McIver Villa - Coonoor
USP: A 180-degree view of Coonoor
I t's a misty evening at McIver Villa, a heritage bungalow built in the early 1900s. And, what a way to start a holiday — with a 180-degree view of Coonoor. Across the manicured lawns, the beautiful blue hills unfold.
Run by Junaid Ali Sait, the seventh generation of the family that originally owned the property, the villa is promoted as a high-end destination. French couple Peter and Fado run La Belle Vie, the French restaurant. It is mostly organic fare with vegetables from their kitchen garden. One is assured that the flour, sugar, oil (only olive oil), and meat are organic too.
There are three categories of rooms, all of which are named after the family-owned estates. Blackwood is huge, has a private sit-out, wooden floors and seems to have been designed keeping honeymooners in mind. The colour scheme is romantic pink with a dash of yellow.
The main block has two smaller rooms — the cosy Balfour done up in green and pink and Montecute, resplendent in green and yellow). The slightly larger room, Creswell, is in yellow and pink. There is a common living room with a book shelf and a fire place. I choose Creswell.
Colworth and Cromwell, the other two rooms, are done up in orange and red. All the rooms have a working fire place and the bathrooms are lavish.
Period furniture from antique shops across the country grace the rooms. Ambareen, Junaid's wife, has put a lot of thought into the décor, and every room is unique. Anita Mathias, the in-charge, assists with your outing plans, in case you plan to explore the surroundings.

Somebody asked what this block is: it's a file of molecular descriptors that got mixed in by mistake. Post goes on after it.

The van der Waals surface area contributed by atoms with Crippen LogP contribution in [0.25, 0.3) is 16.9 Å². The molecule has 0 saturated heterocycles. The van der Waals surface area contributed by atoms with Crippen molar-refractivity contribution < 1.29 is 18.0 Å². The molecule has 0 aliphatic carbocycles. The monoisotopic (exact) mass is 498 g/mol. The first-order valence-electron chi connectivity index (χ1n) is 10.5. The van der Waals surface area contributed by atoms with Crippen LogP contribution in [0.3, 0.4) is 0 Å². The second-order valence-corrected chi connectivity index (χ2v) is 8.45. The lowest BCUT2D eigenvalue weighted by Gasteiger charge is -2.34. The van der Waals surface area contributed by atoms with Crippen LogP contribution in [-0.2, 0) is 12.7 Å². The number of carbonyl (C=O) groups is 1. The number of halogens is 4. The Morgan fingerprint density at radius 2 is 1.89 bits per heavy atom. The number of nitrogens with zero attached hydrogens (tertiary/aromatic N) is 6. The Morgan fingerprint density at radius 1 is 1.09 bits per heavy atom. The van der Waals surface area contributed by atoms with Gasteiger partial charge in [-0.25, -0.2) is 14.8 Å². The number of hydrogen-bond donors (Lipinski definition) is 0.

The restaurant serves an Italian menu as well as traditional tandoor fare. It has a special menu every week. There is no fried food, no soda (“for a bottle of cola, you'd be wasting nine litres of water,” says Peter) and everything is steam-cooked. “We try and put quality on the plate. Give them pleasure food that is healthy, but not boring. And, promote the concept of consciously taking care of the body and Nature.”
I have a wholesome breakfast of fruits, home-made breads and croissant (the chocolate roll is out-of-the-world and the strawberry, gooseberry and pineapple jams are yummy).The desserts, packed with fresh fruits, nuts, honey and chocolates, taste exotic.
Soon, the morning mist yields to buckets of rain and, armed with an umbrella, I take a lovely walk in the rain. Junaid, Ambareen and Anita join me for lunch. We tuck into Thai coconut soup bursting with the goodness of fresh vegetables, satisfying pizzas, pastas, and aromatic and flavourful Thai coconut rice and Thai red curry…and admire the rain-washed hills.
Labels: Tamil Nadu